Bill Gates wants world to make big bet on nuclear power: ‘Will a…

Bill Gates wants world to make big bet on nuclear power: ‘Will a…


Bill Gates is among a number of tech entrepreneurs who have done so expressed their support for nuclear energy. On Friday, the billionaire discussed his assets at length in a post on his blog Gates Notes.

Gates’ comments followed his visit to Kemerer, Wyoming, where a “next generation” nuclear power plant, the sodium plant, is being worked on. According to the billionaire TerraPower, a company founded by Gates, designed the facility, which could potentially be operational in 2030.

Gates shared a photo of the facility on Twitter and wrote, “This next-generation nuclear facility will be an asset to the local economy, America’s energy independence and the fight against climate change.”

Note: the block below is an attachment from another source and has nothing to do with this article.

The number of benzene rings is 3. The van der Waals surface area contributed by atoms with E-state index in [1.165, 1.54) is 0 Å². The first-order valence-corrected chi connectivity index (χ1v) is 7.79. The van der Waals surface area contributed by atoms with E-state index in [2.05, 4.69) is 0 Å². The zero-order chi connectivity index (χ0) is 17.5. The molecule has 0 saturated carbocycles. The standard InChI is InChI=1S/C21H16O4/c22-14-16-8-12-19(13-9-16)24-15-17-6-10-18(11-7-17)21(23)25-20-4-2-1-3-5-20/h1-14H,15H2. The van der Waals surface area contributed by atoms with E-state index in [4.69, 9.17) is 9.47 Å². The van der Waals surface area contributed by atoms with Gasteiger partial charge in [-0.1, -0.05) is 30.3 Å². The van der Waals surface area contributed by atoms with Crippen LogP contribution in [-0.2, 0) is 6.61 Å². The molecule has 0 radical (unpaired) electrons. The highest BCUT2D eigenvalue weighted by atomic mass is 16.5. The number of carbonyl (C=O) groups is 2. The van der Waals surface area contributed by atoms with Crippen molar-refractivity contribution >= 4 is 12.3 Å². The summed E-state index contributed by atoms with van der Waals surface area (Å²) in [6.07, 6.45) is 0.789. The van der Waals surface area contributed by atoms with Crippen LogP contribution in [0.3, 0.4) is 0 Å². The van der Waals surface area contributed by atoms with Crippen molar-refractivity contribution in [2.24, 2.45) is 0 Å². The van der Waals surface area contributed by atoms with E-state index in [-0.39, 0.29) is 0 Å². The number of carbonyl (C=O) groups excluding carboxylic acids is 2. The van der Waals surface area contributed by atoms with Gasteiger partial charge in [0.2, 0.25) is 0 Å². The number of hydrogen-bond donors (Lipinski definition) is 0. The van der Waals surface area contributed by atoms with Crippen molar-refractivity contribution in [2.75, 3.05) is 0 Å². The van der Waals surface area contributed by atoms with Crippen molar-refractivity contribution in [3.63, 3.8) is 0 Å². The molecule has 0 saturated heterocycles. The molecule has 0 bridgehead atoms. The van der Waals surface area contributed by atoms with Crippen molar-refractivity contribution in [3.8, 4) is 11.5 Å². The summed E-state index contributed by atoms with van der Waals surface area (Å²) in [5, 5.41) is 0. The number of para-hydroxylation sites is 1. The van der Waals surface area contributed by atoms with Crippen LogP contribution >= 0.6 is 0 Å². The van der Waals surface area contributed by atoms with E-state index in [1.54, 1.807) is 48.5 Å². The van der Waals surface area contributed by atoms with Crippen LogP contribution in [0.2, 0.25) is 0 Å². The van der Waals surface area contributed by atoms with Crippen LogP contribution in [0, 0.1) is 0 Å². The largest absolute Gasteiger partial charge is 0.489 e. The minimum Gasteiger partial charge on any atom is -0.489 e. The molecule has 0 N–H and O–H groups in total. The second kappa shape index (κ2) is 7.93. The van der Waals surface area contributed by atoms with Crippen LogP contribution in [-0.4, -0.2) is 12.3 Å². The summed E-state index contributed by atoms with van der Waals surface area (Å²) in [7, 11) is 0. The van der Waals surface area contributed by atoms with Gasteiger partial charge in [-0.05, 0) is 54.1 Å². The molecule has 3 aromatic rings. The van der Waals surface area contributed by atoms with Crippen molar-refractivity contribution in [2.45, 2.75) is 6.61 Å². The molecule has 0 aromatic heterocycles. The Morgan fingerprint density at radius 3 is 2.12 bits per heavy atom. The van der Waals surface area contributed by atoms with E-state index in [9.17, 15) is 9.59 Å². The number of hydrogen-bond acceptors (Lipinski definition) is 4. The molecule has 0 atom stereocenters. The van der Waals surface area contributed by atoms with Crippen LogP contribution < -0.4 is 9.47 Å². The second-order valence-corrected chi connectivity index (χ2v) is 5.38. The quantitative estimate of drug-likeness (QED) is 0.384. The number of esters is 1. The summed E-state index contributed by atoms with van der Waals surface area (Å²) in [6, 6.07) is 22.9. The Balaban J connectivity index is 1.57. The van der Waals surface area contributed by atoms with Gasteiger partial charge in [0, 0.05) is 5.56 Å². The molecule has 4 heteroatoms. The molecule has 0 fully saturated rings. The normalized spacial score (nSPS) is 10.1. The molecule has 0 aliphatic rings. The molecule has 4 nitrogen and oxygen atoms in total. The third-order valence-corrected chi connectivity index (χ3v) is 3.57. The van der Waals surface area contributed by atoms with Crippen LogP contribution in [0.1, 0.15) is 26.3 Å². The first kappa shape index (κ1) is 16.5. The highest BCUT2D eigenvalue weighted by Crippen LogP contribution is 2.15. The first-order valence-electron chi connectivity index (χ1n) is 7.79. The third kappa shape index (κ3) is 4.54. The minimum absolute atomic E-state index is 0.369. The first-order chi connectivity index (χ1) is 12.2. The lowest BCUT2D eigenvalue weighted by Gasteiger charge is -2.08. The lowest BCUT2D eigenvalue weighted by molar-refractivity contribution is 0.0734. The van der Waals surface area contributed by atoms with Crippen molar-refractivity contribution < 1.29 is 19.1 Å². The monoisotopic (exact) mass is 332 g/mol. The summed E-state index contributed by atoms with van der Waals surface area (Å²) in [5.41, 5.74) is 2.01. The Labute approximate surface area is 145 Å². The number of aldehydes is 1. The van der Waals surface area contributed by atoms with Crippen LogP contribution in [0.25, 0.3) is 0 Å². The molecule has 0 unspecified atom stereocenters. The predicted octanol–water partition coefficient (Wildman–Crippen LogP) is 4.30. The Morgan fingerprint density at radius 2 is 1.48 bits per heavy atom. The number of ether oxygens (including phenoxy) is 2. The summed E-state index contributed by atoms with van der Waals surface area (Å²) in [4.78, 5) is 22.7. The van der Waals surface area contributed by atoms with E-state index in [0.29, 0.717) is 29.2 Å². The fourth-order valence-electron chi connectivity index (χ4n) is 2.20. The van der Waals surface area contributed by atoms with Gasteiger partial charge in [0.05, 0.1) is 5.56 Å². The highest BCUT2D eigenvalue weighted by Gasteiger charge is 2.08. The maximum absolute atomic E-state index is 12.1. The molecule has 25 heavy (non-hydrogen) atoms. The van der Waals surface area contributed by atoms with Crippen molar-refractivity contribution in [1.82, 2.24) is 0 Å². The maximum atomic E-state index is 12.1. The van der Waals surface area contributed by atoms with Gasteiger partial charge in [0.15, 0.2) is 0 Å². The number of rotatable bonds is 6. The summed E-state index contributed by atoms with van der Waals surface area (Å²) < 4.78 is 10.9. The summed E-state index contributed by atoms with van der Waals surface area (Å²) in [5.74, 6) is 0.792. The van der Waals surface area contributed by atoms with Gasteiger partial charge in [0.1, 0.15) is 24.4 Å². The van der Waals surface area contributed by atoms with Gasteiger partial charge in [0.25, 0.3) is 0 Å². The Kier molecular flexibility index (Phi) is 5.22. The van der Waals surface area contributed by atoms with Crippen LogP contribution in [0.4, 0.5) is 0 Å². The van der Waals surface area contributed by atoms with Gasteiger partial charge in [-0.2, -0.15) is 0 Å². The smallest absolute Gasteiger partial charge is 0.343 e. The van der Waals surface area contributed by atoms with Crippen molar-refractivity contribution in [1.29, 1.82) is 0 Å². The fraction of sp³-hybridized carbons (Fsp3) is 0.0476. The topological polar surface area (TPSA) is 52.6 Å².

The tech entrepreneur wrote that when it opens, he sees Natrum as the world’s most advanced nuclear facility. More importantly, the plant is much safer and produces less waste than conventional reactors, he wrote.

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Sodium is different: Gates touted the safety of the Kemmerer facility, saying unlike traditional nuclear reactors that use water as a coolant, the facility uses liquid sodium, which can absorb any extra heat generated in the nuclear core.

The Sodium design also includes an energy storage system that allows it to control the amount of electricity it’s producing at any given time, the billionaire wrote. This is “essential for integration into power grids that use variable sources such as solar and wind,” he added.

“It’s the kind of effort that will help America maintain its energy independence,” Gates wrote.

Why it matters: “The world must make a big bet on nuclear power,” Gates wrote. The billionaire argued that nuclear power is essential for the world to meet its energy needs and eliminate carbon emissions, adding that none of the other reliable sources are as clean.

Incidentally, despite the energy crisis, Germany recently shut down its remaining nuclear power plants, citing the uncontrollable risks they pose.

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